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Friday, May 29, 2015 - 6:00am

Camp Offers Support, Outlet For Kids' Grief

Schools are letting out around Georgia, and many kids are heading off to camp. There are camps for just about everything - from sports to music to the outdoors. But for children coping with a recent loss, bereavement camps can be a place to find healing and support.

In a sunny clearing between some pine trees, campers are running around in superhero capes. They seem to be having a lot of fun. But as nine-year-old Trina Franken explains, there’s more to Camp Aloha than that. Asked why she likes the camp, she says "that it’s letting you cry, and it’s really fun, and there’s pools, and it’s my first sleepover camp ever!"

Betsy Kammerud is a bereavement counselor and camp coordinator. She says people are often surprised to hear about the laughter and fun that’s part of a camp for grief. "I think that’s the key is that they get that opportunity to go and do normal kid stuff and to play and laugh and joke around," she says, "so that it’s not that full-on, all day, constant emotional push."

Kammerud says that’s also part of how kids operate: they might be crying one minute, but laughing and playing the next.

"People think, oh, the kids are fine, but really they’re still feeling that grief; it’s just coming out in a different way," she says.

Sixteen-year-old camper Kayla Tully says it’s easier to let her grief out at camp. "It’s not awkward," she says. "It’s a very safe place. Like if you start to cry in class, you’ll be like, I don’t really feel comfortable here because they don’t know what I’m talking about or how I feel. But if you cry here, it’s just -- ok, give her some space. We know how it feels."

Tully’s grandmother, her 5-year-old sister, and a family friend she says was like an aunt died in the last year. She says since then it’s been tough to relate to people who haven’t experienced that kind of loss.

"As people start saying stuff and they’re like, “I’m sorry,” and you’re just like -- I get you’re sorry, but that’s not gonna help," Tully explains. "So it’s just a lot easier to cope with people that understand."

She shares that feeling with her group - all teenage girls like her, with green bandanas tied around their wrists or heads, to set them apart from the other age groups. The other girls have similar feelings. Many tell stories about friends who say the wrong things, holidays that feel strange and sad without their loved ones around, fears that they’ll forget or move on.

Then a counselor jumps in. "There’s so many different ways for us to keep that connection with our loved one," she says. A pair of bereavement counselors guide the girls through one such exercise. Eyes closed, the campers imagine everything about a scene - sights, smells, sounds, feelings. Cooking crabs in the backyard with a grandfather, braiding a mother’s hair.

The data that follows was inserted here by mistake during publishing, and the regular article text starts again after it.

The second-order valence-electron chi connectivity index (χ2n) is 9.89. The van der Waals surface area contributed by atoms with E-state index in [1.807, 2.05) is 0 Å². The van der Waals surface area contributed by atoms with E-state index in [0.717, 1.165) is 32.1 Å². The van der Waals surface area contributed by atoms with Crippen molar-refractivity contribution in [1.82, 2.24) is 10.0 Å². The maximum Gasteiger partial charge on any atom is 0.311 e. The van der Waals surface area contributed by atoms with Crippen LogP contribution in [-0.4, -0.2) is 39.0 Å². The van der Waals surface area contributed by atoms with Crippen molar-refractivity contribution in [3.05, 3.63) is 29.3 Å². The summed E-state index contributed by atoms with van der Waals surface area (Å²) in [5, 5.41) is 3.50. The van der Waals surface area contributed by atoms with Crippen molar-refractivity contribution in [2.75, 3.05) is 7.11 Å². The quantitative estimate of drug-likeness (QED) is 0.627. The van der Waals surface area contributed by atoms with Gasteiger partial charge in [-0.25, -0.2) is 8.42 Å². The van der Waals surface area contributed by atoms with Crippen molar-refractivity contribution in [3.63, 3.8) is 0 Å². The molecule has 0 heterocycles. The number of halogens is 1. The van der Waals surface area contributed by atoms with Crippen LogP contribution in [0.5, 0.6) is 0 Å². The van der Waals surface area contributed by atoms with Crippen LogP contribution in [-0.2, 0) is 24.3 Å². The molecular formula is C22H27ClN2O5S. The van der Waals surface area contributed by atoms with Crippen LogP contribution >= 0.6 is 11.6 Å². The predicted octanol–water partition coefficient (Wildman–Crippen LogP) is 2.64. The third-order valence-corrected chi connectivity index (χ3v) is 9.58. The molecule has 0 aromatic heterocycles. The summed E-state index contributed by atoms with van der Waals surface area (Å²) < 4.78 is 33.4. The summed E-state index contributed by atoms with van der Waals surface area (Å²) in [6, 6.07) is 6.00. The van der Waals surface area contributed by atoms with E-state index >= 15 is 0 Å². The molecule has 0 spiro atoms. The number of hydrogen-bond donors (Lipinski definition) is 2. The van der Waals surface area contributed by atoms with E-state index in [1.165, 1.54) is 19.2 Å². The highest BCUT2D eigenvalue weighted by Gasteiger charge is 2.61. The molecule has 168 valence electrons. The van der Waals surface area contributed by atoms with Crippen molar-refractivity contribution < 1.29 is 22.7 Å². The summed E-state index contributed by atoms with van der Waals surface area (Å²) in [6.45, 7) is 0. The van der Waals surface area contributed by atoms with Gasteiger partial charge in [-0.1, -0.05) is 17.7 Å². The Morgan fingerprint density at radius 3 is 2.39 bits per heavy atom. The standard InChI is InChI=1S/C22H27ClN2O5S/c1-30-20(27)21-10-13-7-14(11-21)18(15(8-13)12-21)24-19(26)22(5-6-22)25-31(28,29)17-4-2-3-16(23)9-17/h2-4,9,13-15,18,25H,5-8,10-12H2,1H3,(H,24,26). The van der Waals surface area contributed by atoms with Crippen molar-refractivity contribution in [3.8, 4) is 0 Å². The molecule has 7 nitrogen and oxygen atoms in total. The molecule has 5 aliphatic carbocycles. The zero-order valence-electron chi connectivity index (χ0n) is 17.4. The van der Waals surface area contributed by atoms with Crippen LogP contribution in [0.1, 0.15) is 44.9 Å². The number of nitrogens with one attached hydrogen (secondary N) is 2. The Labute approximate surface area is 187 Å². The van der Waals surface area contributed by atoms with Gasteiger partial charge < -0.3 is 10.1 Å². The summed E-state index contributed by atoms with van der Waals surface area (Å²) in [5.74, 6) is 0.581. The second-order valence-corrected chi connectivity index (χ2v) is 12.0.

"That’s always something that you don’t have to have a clipboard, you don’t have to have camp, and you don’t have to have anybody to just go there and do that," says one counselor. That’s another goal of Camp Aloha: to give kids ways of coping with difficult and powerful emotions even after they leave.

But before they go home, they hold a solemn campfire. Each camper writes a letter to his or her loved one. They introduce themselves and say who they're at camp to honor - the loved one they lost - then place the letter in a large crate. When everyone’s done, the counselors add the crate to the fire. The idea is that regardless of the campers’ beliefs, as their words go up in smoke, the message reaches their loved ones.

As their messages burn, the kids share memories and stories. Sobs ring from the darkness. Barely visible in the firelight, Trina Franken is crying. She’s found Kayla Tully.

"There’s a little girl crying in my arms, and it just reminds me of my little sister," Tully tells the group, crying. "It’s just something that I’ll never be able to do with her."

Kaitlyn Hurst came to Camp Aloha after her dad died when she was 13 - and she’s come back as a counselor every year since. She says the campfire is always her favorite part. "Sometimes that’s what those kids need is somehow to let go," she says. "To let their feelings come out and just be who they are and not keep it bottled up anymore."

The camp’s organizers say it’s important for the kids to express all this emotion - especially here, where they feel safe with other kids who can relate. It’s another step on their way to feeling OK again.

Read more about support services for grieving kids at GPB's Atlanta Considered blog.

A note of disclosure: Camp Aloha is run by Hospice Savannah, which is a GPB underwriter.

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